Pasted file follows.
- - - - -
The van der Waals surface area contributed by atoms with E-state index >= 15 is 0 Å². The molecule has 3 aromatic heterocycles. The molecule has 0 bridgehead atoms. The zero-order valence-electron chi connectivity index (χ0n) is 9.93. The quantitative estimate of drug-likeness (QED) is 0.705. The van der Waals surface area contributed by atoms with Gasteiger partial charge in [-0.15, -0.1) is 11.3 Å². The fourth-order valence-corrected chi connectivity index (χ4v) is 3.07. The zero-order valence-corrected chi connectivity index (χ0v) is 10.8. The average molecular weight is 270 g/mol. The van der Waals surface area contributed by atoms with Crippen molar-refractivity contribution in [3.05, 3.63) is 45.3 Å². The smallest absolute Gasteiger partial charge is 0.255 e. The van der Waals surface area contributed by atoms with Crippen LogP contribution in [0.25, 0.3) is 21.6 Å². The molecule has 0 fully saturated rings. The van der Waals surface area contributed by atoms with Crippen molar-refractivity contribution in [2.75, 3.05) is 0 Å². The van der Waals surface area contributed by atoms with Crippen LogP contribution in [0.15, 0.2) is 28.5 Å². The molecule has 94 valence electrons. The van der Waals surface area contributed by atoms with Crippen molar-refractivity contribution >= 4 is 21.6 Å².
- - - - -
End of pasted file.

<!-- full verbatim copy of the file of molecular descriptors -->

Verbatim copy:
The van der Waals surface area contributed by atoms with E-state index >= 15 is 0 Å². The molecule has 3 aromatic heterocycles. The molecule has 0 bridgehead atoms. The zero-order valence-electron chi connectivity index (χ0n) is 9.93. The quantitative estimate of drug-likeness (QED) is 0.705. The van der Waals surface area contributed by atoms with Gasteiger partial charge in [-0.15, -0.1) is 11.3 Å². The fourth-order valence-corrected chi connectivity index (χ4v) is 3.07. The zero-order valence-corrected chi connectivity index (χ0v) is 10.8. The average molecular weight is 270 g/mol. The van der Waals surface area contributed by atoms with Crippen molar-refractivity contribution in [3.05, 3.63) is 45.3 Å². The smallest absolute Gasteiger partial charge is 0.255 e. The van der Waals surface area contributed by atoms with Crippen LogP contribution in [0.25, 0.3) is 21.6 Å². The molecule has 0 fully saturated rings. The van der Waals surface area contributed by atoms with Crippen molar-refractivity contribution in [2.75, 3.05) is 0 Å². The van der Waals surface area contributed by atoms with Crippen LogP contribution in [0.15, 0.2) is 28.5 Å². The molecule has 94 valence electrons. The van der Waals surface area contributed by atoms with Crippen molar-refractivity contribution >= 4 is 21.6 Å².